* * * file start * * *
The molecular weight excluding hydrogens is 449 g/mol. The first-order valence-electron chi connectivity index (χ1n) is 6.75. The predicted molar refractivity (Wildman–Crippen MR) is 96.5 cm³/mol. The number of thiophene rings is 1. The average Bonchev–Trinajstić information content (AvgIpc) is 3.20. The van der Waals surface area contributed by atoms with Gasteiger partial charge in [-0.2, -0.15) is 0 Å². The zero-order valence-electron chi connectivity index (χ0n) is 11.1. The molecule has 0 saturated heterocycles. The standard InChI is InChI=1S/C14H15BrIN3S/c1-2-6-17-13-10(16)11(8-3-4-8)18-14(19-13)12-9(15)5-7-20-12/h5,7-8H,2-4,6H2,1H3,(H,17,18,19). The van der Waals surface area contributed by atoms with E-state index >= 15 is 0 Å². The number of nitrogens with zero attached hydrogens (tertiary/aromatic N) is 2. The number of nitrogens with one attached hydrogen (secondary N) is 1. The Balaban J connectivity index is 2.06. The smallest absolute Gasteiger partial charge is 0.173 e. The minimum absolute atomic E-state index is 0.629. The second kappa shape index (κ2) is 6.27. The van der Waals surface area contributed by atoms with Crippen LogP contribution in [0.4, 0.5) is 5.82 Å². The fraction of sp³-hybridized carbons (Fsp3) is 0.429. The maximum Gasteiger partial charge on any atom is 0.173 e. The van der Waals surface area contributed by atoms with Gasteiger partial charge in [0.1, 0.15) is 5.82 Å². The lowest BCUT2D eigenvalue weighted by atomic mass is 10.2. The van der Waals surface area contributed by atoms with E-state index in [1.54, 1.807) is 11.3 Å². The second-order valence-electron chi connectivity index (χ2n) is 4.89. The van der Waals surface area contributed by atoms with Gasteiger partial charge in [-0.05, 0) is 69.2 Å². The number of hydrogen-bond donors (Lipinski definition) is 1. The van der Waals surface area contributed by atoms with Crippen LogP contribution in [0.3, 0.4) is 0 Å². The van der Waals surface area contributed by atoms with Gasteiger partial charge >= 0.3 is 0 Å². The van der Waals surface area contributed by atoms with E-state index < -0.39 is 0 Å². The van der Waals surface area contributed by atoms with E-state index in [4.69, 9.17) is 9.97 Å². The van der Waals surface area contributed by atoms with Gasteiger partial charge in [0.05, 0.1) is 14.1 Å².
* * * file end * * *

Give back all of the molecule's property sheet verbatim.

The molecular weight excluding hydrogens is 449 g/mol. The first-order valence-electron chi connectivity index (χ1n) is 6.75. The predicted molar refractivity (Wildman–Crippen MR) is 96.5 cm³/mol. The number of thiophene rings is 1. The average Bonchev–Trinajstić information content (AvgIpc) is 3.20. The van der Waals surface area contributed by atoms with Gasteiger partial charge in [-0.2, -0.15) is 0 Å². The zero-order valence-electron chi connectivity index (χ0n) is 11.1. The molecule has 0 saturated heterocycles. The standard InChI is InChI=1S/C14H15BrIN3S/c1-2-6-17-13-10(16)11(8-3-4-8)18-14(19-13)12-9(15)5-7-20-12/h5,7-8H,2-4,6H2,1H3,(H,17,18,19). The van der Waals surface area contributed by atoms with E-state index >= 15 is 0 Å². The number of nitrogens with zero attached hydrogens (tertiary/aromatic N) is 2. The number of nitrogens with one attached hydrogen (secondary N) is 1. The Balaban J connectivity index is 2.06. The smallest absolute Gasteiger partial charge is 0.173 e. The minimum absolute atomic E-state index is 0.629. The second kappa shape index (κ2) is 6.27. The van der Waals surface area contributed by atoms with Crippen LogP contribution in [0.4, 0.5) is 5.82 Å². The fraction of sp³-hybridized carbons (Fsp3) is 0.429. The maximum Gasteiger partial charge on any atom is 0.173 e. The van der Waals surface area contributed by atoms with Gasteiger partial charge in [0.1, 0.15) is 5.82 Å². The lowest BCUT2D eigenvalue weighted by atomic mass is 10.2. The van der Waals surface area contributed by atoms with E-state index in [1.54, 1.807) is 11.3 Å². The second-order valence-electron chi connectivity index (χ2n) is 4.89. The van der Waals surface area contributed by atoms with Gasteiger partial charge in [-0.05, 0) is 69.2 Å². The number of hydrogen-bond donors (Lipinski definition) is 1. The van der Waals surface area contributed by atoms with Crippen LogP contribution in [0.3, 0.4) is 0 Å². The van der Waals surface area contributed by atoms with Gasteiger partial charge >= 0.3 is 0 Å². The van der Waals surface area contributed by atoms with E-state index < -0.39 is 0 Å². The van der Waals surface area contributed by atoms with E-state index in [4.69, 9.17) is 9.97 Å². The van der Waals surface area contributed by atoms with Gasteiger partial charge in [0.05, 0.1) is 14.1 Å².